February 8, 2018 |
China’s export growth accelerated in January amid mounting trade tension with Washington while imports surged as factories stocked up ahead of the Lunar New Year holiday.
Exports rose 11.1 percent compared with a year earlier to $200.5 billion, up from December’s 10.9 percent growth, trade data showed Thursday. Exports surged 36.9 percent to $180.1 billion, up from the previous month’s 4.5 percent.
China’s politically sensitive trade surplus with the United States widened by 2.3 percent from a year ago to $21.9 billion, while its global trade gap narrowed by 60 percent to $20.3 billion.
“Export growth remained robust in January, indicating steady global demand momentum,” said Louis Kuijs of Oxford Economics in a report.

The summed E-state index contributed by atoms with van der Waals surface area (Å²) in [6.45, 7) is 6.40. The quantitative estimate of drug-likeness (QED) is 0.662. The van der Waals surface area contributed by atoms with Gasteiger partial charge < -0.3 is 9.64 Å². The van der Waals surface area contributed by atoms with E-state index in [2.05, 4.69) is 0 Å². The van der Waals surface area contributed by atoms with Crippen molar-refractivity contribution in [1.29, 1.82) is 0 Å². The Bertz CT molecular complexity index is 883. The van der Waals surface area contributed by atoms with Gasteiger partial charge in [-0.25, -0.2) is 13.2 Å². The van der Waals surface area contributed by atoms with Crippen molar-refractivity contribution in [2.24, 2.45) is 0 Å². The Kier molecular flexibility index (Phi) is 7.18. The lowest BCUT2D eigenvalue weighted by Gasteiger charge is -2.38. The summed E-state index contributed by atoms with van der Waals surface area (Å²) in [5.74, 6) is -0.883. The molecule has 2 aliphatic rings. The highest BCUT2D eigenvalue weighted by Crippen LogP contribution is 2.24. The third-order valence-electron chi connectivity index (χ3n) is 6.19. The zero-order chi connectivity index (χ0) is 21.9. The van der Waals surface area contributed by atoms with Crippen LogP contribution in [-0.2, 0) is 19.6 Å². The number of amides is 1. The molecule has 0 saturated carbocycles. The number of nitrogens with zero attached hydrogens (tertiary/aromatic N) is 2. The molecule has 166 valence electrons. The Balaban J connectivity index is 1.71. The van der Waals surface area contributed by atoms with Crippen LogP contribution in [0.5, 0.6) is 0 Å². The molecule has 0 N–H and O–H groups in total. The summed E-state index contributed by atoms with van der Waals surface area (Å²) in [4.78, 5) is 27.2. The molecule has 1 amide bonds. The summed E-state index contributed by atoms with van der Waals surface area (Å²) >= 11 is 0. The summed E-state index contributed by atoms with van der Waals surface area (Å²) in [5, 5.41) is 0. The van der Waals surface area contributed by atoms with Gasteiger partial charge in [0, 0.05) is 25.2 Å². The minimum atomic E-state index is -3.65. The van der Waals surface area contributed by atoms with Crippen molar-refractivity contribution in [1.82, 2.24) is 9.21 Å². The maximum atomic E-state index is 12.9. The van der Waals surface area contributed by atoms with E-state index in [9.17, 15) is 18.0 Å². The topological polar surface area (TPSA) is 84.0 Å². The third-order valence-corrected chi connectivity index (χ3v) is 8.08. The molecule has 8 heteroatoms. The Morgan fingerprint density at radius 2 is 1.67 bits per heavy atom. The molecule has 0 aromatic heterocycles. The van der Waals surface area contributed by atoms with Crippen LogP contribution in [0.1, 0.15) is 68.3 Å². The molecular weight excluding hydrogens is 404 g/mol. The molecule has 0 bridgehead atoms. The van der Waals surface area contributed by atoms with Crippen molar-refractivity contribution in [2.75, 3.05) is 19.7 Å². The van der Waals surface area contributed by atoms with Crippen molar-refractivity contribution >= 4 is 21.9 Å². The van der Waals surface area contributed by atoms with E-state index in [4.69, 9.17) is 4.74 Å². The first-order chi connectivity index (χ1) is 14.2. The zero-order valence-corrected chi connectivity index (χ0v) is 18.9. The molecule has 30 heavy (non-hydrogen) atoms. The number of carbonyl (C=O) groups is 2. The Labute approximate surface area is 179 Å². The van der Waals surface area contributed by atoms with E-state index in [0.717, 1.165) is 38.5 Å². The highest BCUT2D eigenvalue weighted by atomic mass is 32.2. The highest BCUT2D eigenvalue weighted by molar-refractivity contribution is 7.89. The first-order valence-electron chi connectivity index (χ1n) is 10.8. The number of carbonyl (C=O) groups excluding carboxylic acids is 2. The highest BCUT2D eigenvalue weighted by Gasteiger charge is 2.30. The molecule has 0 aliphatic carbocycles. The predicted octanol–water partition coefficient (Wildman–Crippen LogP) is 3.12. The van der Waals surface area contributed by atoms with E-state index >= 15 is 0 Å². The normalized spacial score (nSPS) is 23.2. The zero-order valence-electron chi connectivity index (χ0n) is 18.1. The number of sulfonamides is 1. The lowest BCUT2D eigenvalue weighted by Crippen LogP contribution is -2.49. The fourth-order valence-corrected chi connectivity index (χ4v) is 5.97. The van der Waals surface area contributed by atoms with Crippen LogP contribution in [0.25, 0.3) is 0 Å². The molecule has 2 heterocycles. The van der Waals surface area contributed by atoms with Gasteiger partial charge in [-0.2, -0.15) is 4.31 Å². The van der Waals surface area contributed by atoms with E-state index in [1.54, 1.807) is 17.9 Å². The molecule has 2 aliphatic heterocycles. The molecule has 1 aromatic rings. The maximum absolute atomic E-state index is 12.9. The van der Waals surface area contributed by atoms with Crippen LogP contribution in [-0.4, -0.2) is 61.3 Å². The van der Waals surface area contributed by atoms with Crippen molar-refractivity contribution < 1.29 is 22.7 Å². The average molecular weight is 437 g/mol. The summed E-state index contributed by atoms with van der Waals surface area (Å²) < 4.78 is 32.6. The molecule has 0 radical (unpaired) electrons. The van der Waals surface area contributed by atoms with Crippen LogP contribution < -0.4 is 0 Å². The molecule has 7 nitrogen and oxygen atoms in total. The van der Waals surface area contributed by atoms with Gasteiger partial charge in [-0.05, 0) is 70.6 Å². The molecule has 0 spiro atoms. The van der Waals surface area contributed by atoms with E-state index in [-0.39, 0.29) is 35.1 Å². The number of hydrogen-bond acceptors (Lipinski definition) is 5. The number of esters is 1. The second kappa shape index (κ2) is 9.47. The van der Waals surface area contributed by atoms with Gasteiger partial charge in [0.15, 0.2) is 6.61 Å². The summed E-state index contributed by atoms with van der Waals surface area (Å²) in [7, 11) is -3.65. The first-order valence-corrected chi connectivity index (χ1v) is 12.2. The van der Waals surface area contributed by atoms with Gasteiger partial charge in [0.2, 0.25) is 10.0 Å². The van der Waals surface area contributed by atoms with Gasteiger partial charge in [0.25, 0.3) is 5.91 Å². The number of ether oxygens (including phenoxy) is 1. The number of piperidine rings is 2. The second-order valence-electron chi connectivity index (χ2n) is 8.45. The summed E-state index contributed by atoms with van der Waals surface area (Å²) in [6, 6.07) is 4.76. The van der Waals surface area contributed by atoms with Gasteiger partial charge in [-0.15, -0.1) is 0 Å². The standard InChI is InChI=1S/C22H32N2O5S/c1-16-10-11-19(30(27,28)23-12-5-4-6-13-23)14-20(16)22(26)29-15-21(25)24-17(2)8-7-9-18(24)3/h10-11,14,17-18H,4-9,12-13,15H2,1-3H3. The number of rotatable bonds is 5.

“While we expect the favorable external setting to continue to support China’s exports, rising U.S.-China trade friction remains a key risk,” said Kuijs. “We expect the U.S. administration to scale up on measures impeding imports from China.”
Beijing’s steady accumulation of multibillion-dollar trade surpluses with the United States has prompted demands for import controls.
President Donald Trump’s administration has increased duties on Chinese-made washing machines, solar modules and other goods it says are being sold at improperly low prices. It is due to announce results of a probe into whether Beijing improperly pressures foreign companies to hand over technology, which could lead to further penalties.
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